Album Review: Wonderland/Alice Sara Ott

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Grieg’s virtuosic Piano Concerto in A minor has languished in recent years and its inclusion on the new album release Wonderland from Deutsche Grammophon, by the 28-year-old German pianist Alice Sara Ott represents a welcome return. Ott combines this all-Grieg anthology with a selection of Grieg’s Lyric Pieces and selections from Peer Gynt for solo piano.

Existing recordings of Grieg’s Piano Concerto go back some time – Perahia in 1989, Michaelangeli in 2000, Leif Ove Andsnes in 2003 and Howard Shelley in 2009. As for recordings by female pianists, there appear to be just two – private recordings from live recitals given by Martha Argerich in 1968 and 1969.

Performing with Ott on this recording of the piano concerto is the Bavarian Radio Symphony Orchestra conducted by Esa-Pekka Salonen, in a live performance at the Herkulessaal of the Munich Residenz in January of 2015.

The remaining tracks are taken up by 10 of Grieg’s contrasting Lyric Pieces and 2 of Grieg’s own piano arrangements of Solveig’s Song and In the Hall of the Mountain King, from Peer Gynt, recorded in April 2016 at the Meistersaal in Berlin. It’s the seventh recording for Ott on Deutsche Grammophon.

The American pianist Stephen Kovacevich who recorded the piano concerto in 1970, observed that the lack of the public performance of a piece does not preclude a good recording. In Ott’s case she has given at least two public performances of this concerto, prior to recording it. One performance was conducted by Thomas Dausgaard and the other by Lorin Maazel (in which she performed barefoot).

Grieg’s Piano Concerto combines diverse elements which include bravura passages, intense lyricism and  rustic themes informed by the rhythms of the Norwegian folk dance known as the Halling and the Hardanger fiddle style.

Grieg was still a young man of 25 when he composed this concerto in 1868 – a few years younger than Ott when she made this recording. Ott combines her brilliance with a sensitivity to the long melodic lines. The measured rhythm of the dance is precise and frames the pace for the third movement. Her subtle use of rubato and crunching dissonance contrasts with seamlessly controlled, delicate rippling passages and a bank of majestic chords, bringing to mind the landscape of Norway and its mythological characters.

Grieg composed 10 volumes of Lyric Pieces. They are illustrative of his genius as a miniaturist to paint a picture in just a few minutes and Ott conveys these scenes impressively. Story-telling is the theme of this anthology of Lyric Pieces as Ott opens the selection with the tender narrative of Once Upon a Time opus 71/1; Butterfly opus 43/1 is played with light and luminous brilliance; there is rumbunctious impertinence in Elves’ Dance opus 12/4, March of the Trolls opus 54/3 and a Nordic darkness in The Hall of the Mountain King. Ott creates a scene of pastoral beauty in To Spring opus 43/6; Brooklet opus 62/4 is performed with gracefully flowing lines replete with swells and cascades.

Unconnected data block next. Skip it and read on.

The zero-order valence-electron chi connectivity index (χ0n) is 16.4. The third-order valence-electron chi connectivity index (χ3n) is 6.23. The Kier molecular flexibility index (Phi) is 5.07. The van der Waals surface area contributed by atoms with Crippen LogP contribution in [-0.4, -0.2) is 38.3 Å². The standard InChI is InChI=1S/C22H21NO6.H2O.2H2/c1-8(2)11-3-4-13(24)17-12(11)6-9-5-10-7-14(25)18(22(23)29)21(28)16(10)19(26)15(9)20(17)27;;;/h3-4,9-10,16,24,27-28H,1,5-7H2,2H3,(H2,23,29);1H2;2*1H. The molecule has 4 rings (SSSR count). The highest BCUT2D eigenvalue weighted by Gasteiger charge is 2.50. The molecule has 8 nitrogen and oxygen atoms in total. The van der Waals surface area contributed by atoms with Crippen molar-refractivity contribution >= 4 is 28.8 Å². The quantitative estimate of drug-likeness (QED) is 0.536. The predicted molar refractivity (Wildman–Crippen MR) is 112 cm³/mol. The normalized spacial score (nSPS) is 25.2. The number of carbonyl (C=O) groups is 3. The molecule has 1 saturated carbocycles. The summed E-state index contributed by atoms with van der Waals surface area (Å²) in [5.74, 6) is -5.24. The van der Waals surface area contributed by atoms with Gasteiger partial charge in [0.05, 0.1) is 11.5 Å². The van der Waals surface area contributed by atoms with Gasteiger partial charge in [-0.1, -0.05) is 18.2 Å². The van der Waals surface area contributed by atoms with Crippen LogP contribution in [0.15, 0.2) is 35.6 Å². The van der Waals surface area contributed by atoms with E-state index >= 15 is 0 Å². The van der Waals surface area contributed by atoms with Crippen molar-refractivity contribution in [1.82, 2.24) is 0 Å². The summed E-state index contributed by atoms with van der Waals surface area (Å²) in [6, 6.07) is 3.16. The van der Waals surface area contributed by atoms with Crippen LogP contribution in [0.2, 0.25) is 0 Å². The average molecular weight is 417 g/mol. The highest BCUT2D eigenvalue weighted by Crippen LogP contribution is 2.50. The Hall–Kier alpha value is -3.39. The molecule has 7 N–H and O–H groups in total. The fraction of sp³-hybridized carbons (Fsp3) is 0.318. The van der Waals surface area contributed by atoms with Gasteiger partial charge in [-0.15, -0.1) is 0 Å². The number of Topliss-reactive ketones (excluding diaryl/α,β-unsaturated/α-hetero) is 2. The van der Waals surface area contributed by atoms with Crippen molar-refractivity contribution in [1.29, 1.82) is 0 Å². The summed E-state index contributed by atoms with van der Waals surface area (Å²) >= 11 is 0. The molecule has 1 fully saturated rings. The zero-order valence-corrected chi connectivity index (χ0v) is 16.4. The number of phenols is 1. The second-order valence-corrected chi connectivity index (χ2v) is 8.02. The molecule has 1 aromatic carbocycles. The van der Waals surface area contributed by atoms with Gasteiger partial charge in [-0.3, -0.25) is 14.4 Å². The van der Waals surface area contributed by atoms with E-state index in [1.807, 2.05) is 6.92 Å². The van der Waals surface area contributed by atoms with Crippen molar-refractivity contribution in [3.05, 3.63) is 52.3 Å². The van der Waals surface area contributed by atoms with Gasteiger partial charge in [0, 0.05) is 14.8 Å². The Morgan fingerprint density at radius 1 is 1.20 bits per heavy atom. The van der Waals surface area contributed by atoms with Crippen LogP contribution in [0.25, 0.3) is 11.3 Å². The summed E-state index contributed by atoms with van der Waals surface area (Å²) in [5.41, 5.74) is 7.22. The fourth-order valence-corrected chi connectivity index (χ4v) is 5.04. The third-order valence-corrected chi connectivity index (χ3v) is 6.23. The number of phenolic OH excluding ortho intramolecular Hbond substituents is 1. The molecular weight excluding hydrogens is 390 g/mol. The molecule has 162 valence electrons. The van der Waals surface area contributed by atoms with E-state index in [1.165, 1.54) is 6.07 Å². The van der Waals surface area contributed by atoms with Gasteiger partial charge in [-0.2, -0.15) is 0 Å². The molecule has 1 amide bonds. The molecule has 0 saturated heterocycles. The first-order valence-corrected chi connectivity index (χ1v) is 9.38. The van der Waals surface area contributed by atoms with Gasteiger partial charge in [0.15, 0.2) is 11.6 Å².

Finally, the party piece that is Wedding Day at Troldhaugen opus 65/6 which Grieg composed to celebrate his own 25th wedding anniversary. Ott opens with a steady stream of open 5ths anchoring a marching melody with punctuated by lively rhythmic accents. She picks up the pace as she segues into a well-controlled second section which involves rapid alternating chords and octaves between right and left hands, broadening into chords which sweep the length of the keyboard. The tranquil middle section is followed by a slightly more broad reprise of the first section.

With this album Ott has given us a fresh look at Grieg’s piano music and his Piano Concerto in particular. It would be inspirational to young women pianists to hear it, judging Ott’s recording not simply because it is a pioneering recording for a female but because she is a brilliant young pianist who happens to be female.

 

Shamistha de Soysa for SoundsLikeSydney©

 

 

 
Posted on December 7, 2016 @ 16.37
 

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